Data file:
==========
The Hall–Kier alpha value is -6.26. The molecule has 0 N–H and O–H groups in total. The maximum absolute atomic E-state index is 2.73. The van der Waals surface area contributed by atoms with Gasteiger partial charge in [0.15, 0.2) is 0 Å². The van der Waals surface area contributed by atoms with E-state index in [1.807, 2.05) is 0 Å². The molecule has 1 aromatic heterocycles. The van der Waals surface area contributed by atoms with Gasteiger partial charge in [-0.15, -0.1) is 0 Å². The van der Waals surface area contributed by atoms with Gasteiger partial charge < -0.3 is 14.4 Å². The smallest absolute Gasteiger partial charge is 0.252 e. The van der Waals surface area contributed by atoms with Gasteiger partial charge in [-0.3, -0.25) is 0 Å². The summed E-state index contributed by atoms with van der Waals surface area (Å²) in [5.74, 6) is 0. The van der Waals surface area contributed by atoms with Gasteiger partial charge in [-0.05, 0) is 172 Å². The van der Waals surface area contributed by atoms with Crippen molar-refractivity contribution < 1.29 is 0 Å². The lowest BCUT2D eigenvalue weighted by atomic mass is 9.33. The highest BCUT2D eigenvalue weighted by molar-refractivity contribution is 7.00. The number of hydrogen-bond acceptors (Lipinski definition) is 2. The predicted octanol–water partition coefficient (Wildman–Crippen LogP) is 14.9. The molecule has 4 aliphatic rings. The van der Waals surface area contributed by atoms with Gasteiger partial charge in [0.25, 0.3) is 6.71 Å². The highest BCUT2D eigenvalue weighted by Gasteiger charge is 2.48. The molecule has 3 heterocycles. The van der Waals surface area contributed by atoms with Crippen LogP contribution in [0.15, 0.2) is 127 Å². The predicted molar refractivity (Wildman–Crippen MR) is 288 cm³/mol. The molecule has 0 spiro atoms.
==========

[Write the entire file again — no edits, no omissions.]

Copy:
The Hall–Kier alpha value is -6.26. The molecule has 0 N–H and O–H groups in total. The maximum absolute atomic E-state index is 2.73. The van der Waals surface area contributed by atoms with Gasteiger partial charge in [0.15, 0.2) is 0 Å². The van der Waals surface area contributed by atoms with E-state index in [1.807, 2.05) is 0 Å². The molecule has 1 aromatic heterocycles. The van der Waals surface area contributed by atoms with Gasteiger partial charge in [-0.15, -0.1) is 0 Å². The van der Waals surface area contributed by atoms with Gasteiger partial charge < -0.3 is 14.4 Å². The smallest absolute Gasteiger partial charge is 0.252 e. The van der Waals surface area contributed by atoms with Gasteiger partial charge in [-0.3, -0.25) is 0 Å². The summed E-state index contributed by atoms with van der Waals surface area (Å²) in [5.74, 6) is 0. The van der Waals surface area contributed by atoms with Gasteiger partial charge in [-0.05, 0) is 172 Å². The van der Waals surface area contributed by atoms with Crippen molar-refractivity contribution < 1.29 is 0 Å². The lowest BCUT2D eigenvalue weighted by atomic mass is 9.33. The highest BCUT2D eigenvalue weighted by molar-refractivity contribution is 7.00. The number of hydrogen-bond acceptors (Lipinski definition) is 2. The predicted octanol–water partition coefficient (Wildman–Crippen LogP) is 14.9. The molecule has 4 aliphatic rings. The van der Waals surface area contributed by atoms with Gasteiger partial charge in [0.25, 0.3) is 6.71 Å². The highest BCUT2D eigenvalue weighted by Gasteiger charge is 2.48. The molecule has 3 heterocycles. The van der Waals surface area contributed by atoms with Crippen LogP contribution in [0.15, 0.2) is 127 Å². The predicted molar refractivity (Wildman–Crippen MR) is 288 cm³/mol. The molecule has 0 spiro atoms.